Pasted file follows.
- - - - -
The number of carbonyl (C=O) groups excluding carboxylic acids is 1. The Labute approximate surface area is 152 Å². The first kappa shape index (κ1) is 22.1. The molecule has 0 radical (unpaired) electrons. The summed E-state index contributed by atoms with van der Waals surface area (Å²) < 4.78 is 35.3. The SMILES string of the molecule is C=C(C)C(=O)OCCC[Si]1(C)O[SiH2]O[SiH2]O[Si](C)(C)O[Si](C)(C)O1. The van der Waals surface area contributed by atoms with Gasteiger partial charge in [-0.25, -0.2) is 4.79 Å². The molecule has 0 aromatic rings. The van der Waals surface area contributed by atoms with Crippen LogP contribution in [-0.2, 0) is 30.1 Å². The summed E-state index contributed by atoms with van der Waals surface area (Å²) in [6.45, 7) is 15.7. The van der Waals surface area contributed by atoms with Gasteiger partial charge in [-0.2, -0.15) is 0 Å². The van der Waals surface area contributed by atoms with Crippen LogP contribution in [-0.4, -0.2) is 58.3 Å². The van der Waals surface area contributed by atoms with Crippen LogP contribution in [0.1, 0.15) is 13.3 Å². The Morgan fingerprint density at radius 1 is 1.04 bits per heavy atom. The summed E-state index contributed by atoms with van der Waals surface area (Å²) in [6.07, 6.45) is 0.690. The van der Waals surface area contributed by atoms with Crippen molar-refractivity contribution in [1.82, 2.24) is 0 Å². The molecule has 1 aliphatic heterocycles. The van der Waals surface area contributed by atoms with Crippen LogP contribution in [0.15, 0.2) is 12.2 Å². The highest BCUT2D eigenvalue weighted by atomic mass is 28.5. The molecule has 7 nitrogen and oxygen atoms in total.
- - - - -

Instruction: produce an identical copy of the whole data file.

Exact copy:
The number of carbonyl (C=O) groups excluding carboxylic acids is 1. The Labute approximate surface area is 152 Å². The first kappa shape index (κ1) is 22.1. The molecule has 0 radical (unpaired) electrons. The summed E-state index contributed by atoms with van der Waals surface area (Å²) < 4.78 is 35.3. The SMILES string of the molecule is C=C(C)C(=O)OCCC[Si]1(C)O[SiH2]O[SiH2]O[Si](C)(C)O[Si](C)(C)O1. The van der Waals surface area contributed by atoms with Gasteiger partial charge in [-0.25, -0.2) is 4.79 Å². The molecule has 0 aromatic rings. The van der Waals surface area contributed by atoms with Crippen LogP contribution in [-0.2, 0) is 30.1 Å². The summed E-state index contributed by atoms with van der Waals surface area (Å²) in [6.45, 7) is 15.7. The van der Waals surface area contributed by atoms with Gasteiger partial charge in [-0.2, -0.15) is 0 Å². The van der Waals surface area contributed by atoms with Crippen LogP contribution in [-0.4, -0.2) is 58.3 Å². The van der Waals surface area contributed by atoms with Crippen LogP contribution in [0.1, 0.15) is 13.3 Å². The Morgan fingerprint density at radius 1 is 1.04 bits per heavy atom. The summed E-state index contributed by atoms with van der Waals surface area (Å²) in [6.07, 6.45) is 0.690. The van der Waals surface area contributed by atoms with Crippen molar-refractivity contribution in [1.82, 2.24) is 0 Å². The molecule has 1 aliphatic heterocycles. The van der Waals surface area contributed by atoms with Crippen LogP contribution in [0.15, 0.2) is 12.2 Å². The highest BCUT2D eigenvalue weighted by atomic mass is 28.5. The molecule has 7 nitrogen and oxygen atoms in total.